Ponies saved from slaughterhouse need new home
A pair of black ponies that were to be sold for slaughter in New Jersey have a new, temporary home in Framingham thanks to a local schoolteacher.
Hannah Weaver, 22, a French teacher at Christa McAuliffe Regional Charter Public School in Framingham, bought the ponies for $150 each and is boarding them at Hanson's Farm.
But the monthly $500 per-pony boarding cost is high for the young teacher, who also boards a mare of her own.
Weaver's intention in rescuing the ponies - dubbed Valentine and Diamond by students at McAuliffe - was to save them from slaughter, then to pay the boarding costs until she can find a "forever home" for the ponies.
"They are very sweet, very personable," Weaver said. "They just need some TLC at this point, and some slow training."
The female ponies stand at 14 hands and one inch, and are likely 6 years old. While their past is largely unknown, Weaver said she was told they were a pair of driving horses, though it's possible they were used as breeding stock as well.
A vet has given the ponies a clean bill of health, and Weaver is hoping to find a permanent home for them. She hopes to find an experienced family or individual looking for a pair of ponies to bring up to their full potential, not just turn out to pasture.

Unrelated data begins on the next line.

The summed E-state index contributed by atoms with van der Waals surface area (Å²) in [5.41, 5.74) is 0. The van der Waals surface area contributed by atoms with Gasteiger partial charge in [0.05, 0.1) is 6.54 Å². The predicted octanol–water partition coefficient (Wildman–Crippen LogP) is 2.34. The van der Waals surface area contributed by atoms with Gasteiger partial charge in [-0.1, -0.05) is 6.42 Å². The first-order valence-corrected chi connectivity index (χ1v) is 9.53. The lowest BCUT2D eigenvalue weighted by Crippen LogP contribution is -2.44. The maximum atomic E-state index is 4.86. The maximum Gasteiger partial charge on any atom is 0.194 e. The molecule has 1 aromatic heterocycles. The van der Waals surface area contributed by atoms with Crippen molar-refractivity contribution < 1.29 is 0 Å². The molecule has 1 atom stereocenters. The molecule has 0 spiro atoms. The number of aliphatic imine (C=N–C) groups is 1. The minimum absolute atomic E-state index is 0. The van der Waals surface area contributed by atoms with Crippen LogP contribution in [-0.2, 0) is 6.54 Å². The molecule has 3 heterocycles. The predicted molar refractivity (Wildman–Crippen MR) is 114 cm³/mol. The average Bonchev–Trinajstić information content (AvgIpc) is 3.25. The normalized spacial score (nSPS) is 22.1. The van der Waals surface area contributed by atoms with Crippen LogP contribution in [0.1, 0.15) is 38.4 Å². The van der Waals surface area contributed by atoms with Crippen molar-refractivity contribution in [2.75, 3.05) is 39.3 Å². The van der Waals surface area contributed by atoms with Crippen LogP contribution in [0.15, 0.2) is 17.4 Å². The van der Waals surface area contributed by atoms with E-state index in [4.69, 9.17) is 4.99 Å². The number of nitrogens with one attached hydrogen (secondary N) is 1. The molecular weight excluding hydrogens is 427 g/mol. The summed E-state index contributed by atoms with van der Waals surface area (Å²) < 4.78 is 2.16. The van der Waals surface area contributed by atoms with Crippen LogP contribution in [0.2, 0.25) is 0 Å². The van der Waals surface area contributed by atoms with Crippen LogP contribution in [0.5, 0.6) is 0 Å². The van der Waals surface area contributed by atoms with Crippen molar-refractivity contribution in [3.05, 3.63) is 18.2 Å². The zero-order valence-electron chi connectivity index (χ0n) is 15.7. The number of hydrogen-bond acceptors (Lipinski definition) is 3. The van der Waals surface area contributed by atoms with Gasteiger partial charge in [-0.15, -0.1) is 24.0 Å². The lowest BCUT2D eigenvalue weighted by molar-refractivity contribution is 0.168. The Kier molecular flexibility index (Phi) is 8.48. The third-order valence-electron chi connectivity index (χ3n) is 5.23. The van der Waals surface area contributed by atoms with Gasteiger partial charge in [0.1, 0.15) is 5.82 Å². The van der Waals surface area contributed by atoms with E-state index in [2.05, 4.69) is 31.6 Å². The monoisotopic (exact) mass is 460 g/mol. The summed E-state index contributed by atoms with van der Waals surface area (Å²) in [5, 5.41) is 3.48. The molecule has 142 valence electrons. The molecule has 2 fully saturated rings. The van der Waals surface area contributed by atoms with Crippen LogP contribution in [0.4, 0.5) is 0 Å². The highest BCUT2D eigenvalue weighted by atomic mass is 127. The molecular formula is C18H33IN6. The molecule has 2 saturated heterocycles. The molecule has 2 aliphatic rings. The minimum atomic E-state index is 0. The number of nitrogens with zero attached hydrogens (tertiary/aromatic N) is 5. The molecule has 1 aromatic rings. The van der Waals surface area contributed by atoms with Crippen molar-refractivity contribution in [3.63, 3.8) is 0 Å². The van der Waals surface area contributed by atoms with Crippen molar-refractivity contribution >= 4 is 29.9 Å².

"At this point they need an experienced horse home," she said. "I'd love to keep them, but it's not viable for me."
Weaver said the ponies don't have much training, and aren't saddle-broken. In the nine days Valentine and Diamond have been in Framingham, Weaver is getting them used to being groomed regularly and how to interact with her.
At first, the ponies didn't know how to take a treat, she said.
"It was really sad, they didn't know how to take it out of my hand," she said. "They don't seem very used to humans, but they're learning quickly."
Weaver, a 2009 graduate of Boston University who lives in Somerville, is originally from Illinois. Her family has always housed rescue animals.
Seeing a posting on a horse Web site she frequents, Weaver learned of 28 horses that were in a kill pen, waiting to be shipped out of the country for slaughter.
With the help of a woman from New Hampshire who offered to drive Weaver to New Jersey to pick up the ponies in her trailer, Weaver bought the two horses for $150 each, and arrived with them in Framingham on Dec. 5.
While she envisioned herself as a horse rescuer one day, Weaver said she didn't think that time would come less than a year after she finished college and began her first teaching job.
But seeing the picture of the two black ponies drove her to action, and she hopes to find them a permanent home in the coming months.
Weaver can be contacted by e-mail at email@example.com.
Abby Jordan can be reached at 508-626-4449 or firstname.lastname@example.org.